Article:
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42 Killer Domain Secrets Exposed!
The Basic Stuff
Every website needs a domain name. Example "WebBootCamp.com" is a domain name. Your domain is your website address, a.k.a. URL (universal resource locator). Should you use your company name for your domain? Maybe, maybe not. Is it memorable? Easy to spell? Does it contain keywords that relate to your business? For more considerations on choosing a domain, I've put together the following checklist.
Pick a memorable name. How catchy is it? Would the average person be able to remember just your website name, without looking through their bookmarks (if they have even bothered to bookmark it, that is)?
Make it easy to spell! Face it, most people can't spell. Try to target for the masses when you pick your name. Think of everyone having a 7th grade education.
Make it short, try for a two or three word domain. When possible, name your company the same as your domain name. Whether you actually add .com to your company's name makes little difference.
Use keywords in your domain. Try services like http://inventory.overture.com/d/searchinventory/suggestion/, https://adwords.google.com/select/tools.html, and wordtracker.com to see what people are searching for, in BIG NUMBERS, related to your subject.
Don't use numbers or hyphens. These are easily overlooked or forgotten when people type in your domain. Unless you're using a stand out combination like 911alert or 123homerepair, don't go numeric. If you use hyphens, then every time you tell someone your domain, you have to say "it's blah-blah-blah.com - with the hyphens". This is not impressive, and you risk losing traffic to blahblahblah.com. You're asking your potential customers to work harder, to remember tedious details about your name. Simplicity is important, because you want them to find you. You're building a brand here.
Don't buy any other extension except a ".com" This is the best branded domain extension, highly known and trusted. Any other extension is practically worthless, in my book. In addition to being first in the minds of the public, remember also that most people trying to find a company will put a com after that company's name in their browser. It's second nature to most of us. A .org can bring attention for non profits, but even most of those companies will try to purchase a .com as well.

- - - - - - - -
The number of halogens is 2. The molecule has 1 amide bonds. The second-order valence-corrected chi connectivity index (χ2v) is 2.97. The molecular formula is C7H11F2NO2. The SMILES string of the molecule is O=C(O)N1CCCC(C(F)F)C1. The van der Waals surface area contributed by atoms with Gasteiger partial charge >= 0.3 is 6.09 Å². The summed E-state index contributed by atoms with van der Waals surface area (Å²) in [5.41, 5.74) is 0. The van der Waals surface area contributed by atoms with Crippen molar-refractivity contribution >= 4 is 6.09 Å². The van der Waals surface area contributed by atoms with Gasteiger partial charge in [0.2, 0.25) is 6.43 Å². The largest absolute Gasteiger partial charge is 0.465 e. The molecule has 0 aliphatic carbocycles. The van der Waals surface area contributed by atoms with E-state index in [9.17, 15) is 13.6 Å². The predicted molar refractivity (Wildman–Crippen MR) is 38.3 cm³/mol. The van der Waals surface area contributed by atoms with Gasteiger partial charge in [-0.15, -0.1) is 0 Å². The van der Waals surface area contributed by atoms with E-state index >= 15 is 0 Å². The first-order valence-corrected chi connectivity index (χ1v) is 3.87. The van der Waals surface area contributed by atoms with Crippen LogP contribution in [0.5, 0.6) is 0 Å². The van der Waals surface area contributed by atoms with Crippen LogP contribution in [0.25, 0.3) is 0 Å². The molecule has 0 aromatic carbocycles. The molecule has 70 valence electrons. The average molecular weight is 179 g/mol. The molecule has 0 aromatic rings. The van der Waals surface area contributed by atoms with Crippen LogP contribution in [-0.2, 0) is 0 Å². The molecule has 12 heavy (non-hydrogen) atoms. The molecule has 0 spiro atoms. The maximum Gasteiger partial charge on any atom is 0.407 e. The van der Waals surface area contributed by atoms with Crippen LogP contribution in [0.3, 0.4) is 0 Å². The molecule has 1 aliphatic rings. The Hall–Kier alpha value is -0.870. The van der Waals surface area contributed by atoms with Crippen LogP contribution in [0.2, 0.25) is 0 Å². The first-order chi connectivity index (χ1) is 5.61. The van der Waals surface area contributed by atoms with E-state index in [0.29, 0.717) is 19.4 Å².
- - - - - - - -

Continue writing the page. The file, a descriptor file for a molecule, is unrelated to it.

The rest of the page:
Avoid running names together that end in a vowel and begin in a vowel. EXAMPLE: freeebook.com Also try to avoid having the second word start with the same letter as the last letter of the last word. These combinations can look weird, and are often likely to be misread or simply forgotten. By avoiding these two combinations, along with numbers and hyphens, we make sure our words (and our brand) will stand out.
Good For Starting Sentences, Not Domains
Avoid starting your name with THE, or A, if being used as the word A. EXAMPLE asimplehome.com - "a" is likely to be forgotten. While it is true that directory listings usually list alphabetically, search engines do not.
If you can come up with a catchy name starting with "a", by all means, do so. You may find yourself first in the yellow page listings. Have a look there first, and see what the competition looks like. What are their names, how do they rank?
Now, here's where it gets interesting. You'll see that names starting with numbers get displayed first (for non paid listings). So the big question becomes, is yours the type of product or service that will do well from yellow page traffic? You must carefully weigh this against overall branding of your company.
You could of course, have more than one domain, and more than one brand for your company, but be careful about promoting the same sites with different names to the same search engines. You could find yourself banned from those search engines altogether.